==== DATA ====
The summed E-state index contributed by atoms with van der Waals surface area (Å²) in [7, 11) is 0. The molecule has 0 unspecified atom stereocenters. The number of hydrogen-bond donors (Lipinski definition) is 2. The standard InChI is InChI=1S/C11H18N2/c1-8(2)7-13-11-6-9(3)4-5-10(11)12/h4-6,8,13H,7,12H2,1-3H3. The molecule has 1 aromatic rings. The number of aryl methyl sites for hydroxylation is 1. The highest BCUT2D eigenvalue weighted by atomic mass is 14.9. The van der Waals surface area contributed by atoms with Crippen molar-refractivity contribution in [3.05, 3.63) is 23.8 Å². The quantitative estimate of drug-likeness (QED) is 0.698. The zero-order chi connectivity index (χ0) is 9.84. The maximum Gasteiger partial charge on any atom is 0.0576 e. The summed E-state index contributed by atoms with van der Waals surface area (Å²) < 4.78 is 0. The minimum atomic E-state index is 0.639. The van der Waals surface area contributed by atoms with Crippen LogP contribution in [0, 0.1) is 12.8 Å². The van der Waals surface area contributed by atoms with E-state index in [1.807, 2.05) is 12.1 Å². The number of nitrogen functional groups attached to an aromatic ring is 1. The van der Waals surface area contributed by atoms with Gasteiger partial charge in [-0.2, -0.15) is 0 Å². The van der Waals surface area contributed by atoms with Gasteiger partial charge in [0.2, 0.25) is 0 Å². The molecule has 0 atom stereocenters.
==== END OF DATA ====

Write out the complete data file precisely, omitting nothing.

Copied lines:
The summed E-state index contributed by atoms with van der Waals surface area (Å²) in [7, 11) is 0. The molecule has 0 unspecified atom stereocenters. The number of hydrogen-bond donors (Lipinski definition) is 2. The standard InChI is InChI=1S/C11H18N2/c1-8(2)7-13-11-6-9(3)4-5-10(11)12/h4-6,8,13H,7,12H2,1-3H3. The molecule has 1 aromatic rings. The number of aryl methyl sites for hydroxylation is 1. The highest BCUT2D eigenvalue weighted by atomic mass is 14.9. The van der Waals surface area contributed by atoms with Crippen molar-refractivity contribution in [3.05, 3.63) is 23.8 Å². The quantitative estimate of drug-likeness (QED) is 0.698. The zero-order chi connectivity index (χ0) is 9.84. The maximum Gasteiger partial charge on any atom is 0.0576 e. The summed E-state index contributed by atoms with van der Waals surface area (Å²) < 4.78 is 0. The minimum atomic E-state index is 0.639. The van der Waals surface area contributed by atoms with Crippen LogP contribution in [0, 0.1) is 12.8 Å². The van der Waals surface area contributed by atoms with E-state index in [1.807, 2.05) is 12.1 Å². The number of nitrogen functional groups attached to an aromatic ring is 1. The van der Waals surface area contributed by atoms with Gasteiger partial charge in [-0.2, -0.15) is 0 Å². The van der Waals surface area contributed by atoms with Gasteiger partial charge in [0.2, 0.25) is 0 Å². The molecule has 0 atom stereocenters.